MLB, in the real business world, is an alien entity. In crisis mode, the party could soon be coming to a close…
Major League Baseball (MLB) is set to go to war with the players in the next round of negotiations when they sit down to come up with a new agreement, set to expire in 2021.
A $10 billion yearly business, team owners want a more significant piece of the pie back from the players. Fat chance of that happening say the players.
But first, a few annoying but very relevant facts:
Major League Baseball (MLB), with its 30 teams, generated around 9.9 billion U.S. dollars in total revenue in the 2018 season, almost twice the revenue generated ten years ago when total income was at 5.82 billion U.S. dollars.
On average, each team generated almost 330 million U.S. dollars in revenue in 2018. (statista.com)
Now, let’s add a dash of perspective.
Each year Berra played, the club offered, and he accepted a one-year deal. His highest salary was the $65,000 Berra earned in 1957 (in today’s dollars $595,284), which is close to the major league minimum salary today.
On the other side of the ledger, Ellsbury’s lifetime earnings total $175,681,999 (spotrac.com), the equivalent in 1957 dollars of more than $19 Billion.
There’s more – hang in there. In 2019, the average or mean one-year salary for a player in MLB is $4,360,000 – or roughly 70 percent of the total money earned by Yogi Berra in seventeen seasons.
Even as recent as 2003, the average salary of an MLB player was approximately only half ($2,370,000) of what it is today.
MLB: Ergo, the no-brainer conclusions
- Everyone associated with MLB – owners and players alike – make a lot of money.
- Player salaries today are out of control.
- In 1957, no team would even think about paying Jacoby Ellsbury the 1957 equivalent of $2.8 million when Yogi Berra, the MVP that season, made only $65,000.
- Guaranteed contracts are non-sensical, and they are unnecessary. One-year agreements for all but the top ten percent are necessary, and they make sense.
- If the players can operate with a union, why shouldn’t the owners be granted the same privilege – i.e., MLB needs a temporary period of legalized cooperation to allow the pendulum to swing back to the middle.
Answering the players’ objections
The Major League Baseball Players Association (MLBPA) will (rightfully) raise objections to anything that increases the owner’s share of the $10 billion in yearly revenues referenced above.
The players are already alarmed by the fact that from 2006 to 2017, the percentage in player compensation across MLB, MiLB, and amateur signings was 56.5%.
In 2018, the figure was 54.8%. This occurred as the growth of league revenues increased at a faster pace than compensation back to the players grew. (forbes.com)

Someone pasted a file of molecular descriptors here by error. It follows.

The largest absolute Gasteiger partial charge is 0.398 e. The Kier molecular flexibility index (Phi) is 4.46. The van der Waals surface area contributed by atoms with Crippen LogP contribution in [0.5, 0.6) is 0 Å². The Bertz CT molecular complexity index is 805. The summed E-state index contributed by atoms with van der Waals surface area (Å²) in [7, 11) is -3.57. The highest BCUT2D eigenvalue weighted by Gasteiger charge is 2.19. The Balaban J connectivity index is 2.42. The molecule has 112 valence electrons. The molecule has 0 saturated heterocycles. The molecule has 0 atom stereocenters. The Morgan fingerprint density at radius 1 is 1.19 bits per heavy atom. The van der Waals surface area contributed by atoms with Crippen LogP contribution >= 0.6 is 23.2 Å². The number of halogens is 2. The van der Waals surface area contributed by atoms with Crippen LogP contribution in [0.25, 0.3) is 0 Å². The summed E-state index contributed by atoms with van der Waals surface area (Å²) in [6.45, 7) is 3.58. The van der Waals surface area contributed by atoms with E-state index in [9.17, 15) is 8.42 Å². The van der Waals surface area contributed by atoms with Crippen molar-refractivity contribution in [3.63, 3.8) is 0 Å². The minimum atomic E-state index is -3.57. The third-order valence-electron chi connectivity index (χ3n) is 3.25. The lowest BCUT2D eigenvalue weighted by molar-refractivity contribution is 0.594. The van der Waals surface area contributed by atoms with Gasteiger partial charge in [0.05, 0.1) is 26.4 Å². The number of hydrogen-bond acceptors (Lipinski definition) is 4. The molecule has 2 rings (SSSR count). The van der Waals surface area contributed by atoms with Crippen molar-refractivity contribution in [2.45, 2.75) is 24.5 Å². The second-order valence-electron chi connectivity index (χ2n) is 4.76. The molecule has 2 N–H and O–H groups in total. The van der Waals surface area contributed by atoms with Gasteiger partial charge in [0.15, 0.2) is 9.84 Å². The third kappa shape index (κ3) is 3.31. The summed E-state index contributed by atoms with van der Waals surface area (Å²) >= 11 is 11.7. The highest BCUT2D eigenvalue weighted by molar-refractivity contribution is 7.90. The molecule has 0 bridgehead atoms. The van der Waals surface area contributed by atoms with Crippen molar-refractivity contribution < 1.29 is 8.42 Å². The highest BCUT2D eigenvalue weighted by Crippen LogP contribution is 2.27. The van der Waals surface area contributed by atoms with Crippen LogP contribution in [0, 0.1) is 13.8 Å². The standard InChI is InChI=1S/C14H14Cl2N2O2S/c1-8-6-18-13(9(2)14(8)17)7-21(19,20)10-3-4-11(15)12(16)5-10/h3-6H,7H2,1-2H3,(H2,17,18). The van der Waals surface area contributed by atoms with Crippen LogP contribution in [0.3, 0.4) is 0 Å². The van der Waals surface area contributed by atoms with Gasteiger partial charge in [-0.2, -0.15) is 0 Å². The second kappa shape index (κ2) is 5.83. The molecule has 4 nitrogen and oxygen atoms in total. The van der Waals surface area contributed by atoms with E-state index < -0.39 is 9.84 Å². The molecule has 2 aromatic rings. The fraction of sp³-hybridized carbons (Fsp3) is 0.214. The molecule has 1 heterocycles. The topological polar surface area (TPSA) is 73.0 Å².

Nevertheless, there are ways to even the playing field so that owners cannot put extra revenue earned at the expense of the players in their own pockets.
MLB: The Ballpark Builder
Shame on MLB for allowing teams to play in sub-standard venues.
In Oakland this year, the Yankees had to vacate their clubhouse and dugout while workers swept feces from overflowing bathrooms away.
In Tampa, the team wins 95 games, but they can’t draw fans to their delipidated dome.
MLB should build, or at least fund a good portion of the funds needed to build state of the art facilities and stadiums for these and other teams.
MLB Pension Reform
In 2011, an agreement was reached so that players who appeared in the major leagues for less than four years from 1947-79 will receive payments of up to $10,000 in each of the next two years under an agreement between Major League Baseball and the players’ association.
At the time, then-Commissioner Bud Selig said: “Sometimes in life, it’s just the right thing to do. I believe baseball is a social institution, and with that comes social responsibilities.” (kentucky.com)
A mere pittance by today’s standards, and it’s time to “do the right thing again,” so Hank Aaron and Willie Mays don’t need at their age to criss-cross the country to appear at card shows and auto-expos to earn a few bucks signing autographs.
MLB: Supporter of college baseball programs
The annual MLB June College and Amateur Draft is a misnomer – it’s overwhelmingly a draft of players from colleges across America.
College baseball is where talent we see tomorrow is developed today.
Money spent by colleges on their baseball programs (forget about football) can better be spent on financial aid for students and academic programs.
MLB needs to pay their fair share for reaping the benefits they get from these college players.
Summarizing a few key points
Major League Baseball is or should be in crisis mode. The alleged cheating scandal brought on by the Houston Astros is no joke, and the real fallout is yet to be felt.
The dispute between the Yankees and Jacoby Ellsbury that seeks to nullify (at least) the final year of his guaranteed contract will be precedent-setting – no matter which way the outcome goes.
MLB and everyone associated with the game are teeming with money. Television contracts, both local and national, add to revenues.
The U.S. Congress has historically been generous in exempting MLB from anti-trust laws that govern American businesses.
MLB should not take the exemption that changes everything for granted.
For reasons yet to be explained, MLB is drawing the attention of Congress with their intention to “re-organize” minor league teams. Translation – several teams will be wiped off the face of the earth.
As a writer who is not on the inside, I can only point to areas of concern as I’ve done in this story.
The real work that includes the specifics of anything new is a matter for the players and owners to decide.
As fans, we can only hope they see the writing on the wall that says – “The Party’s Over” before it’s too late…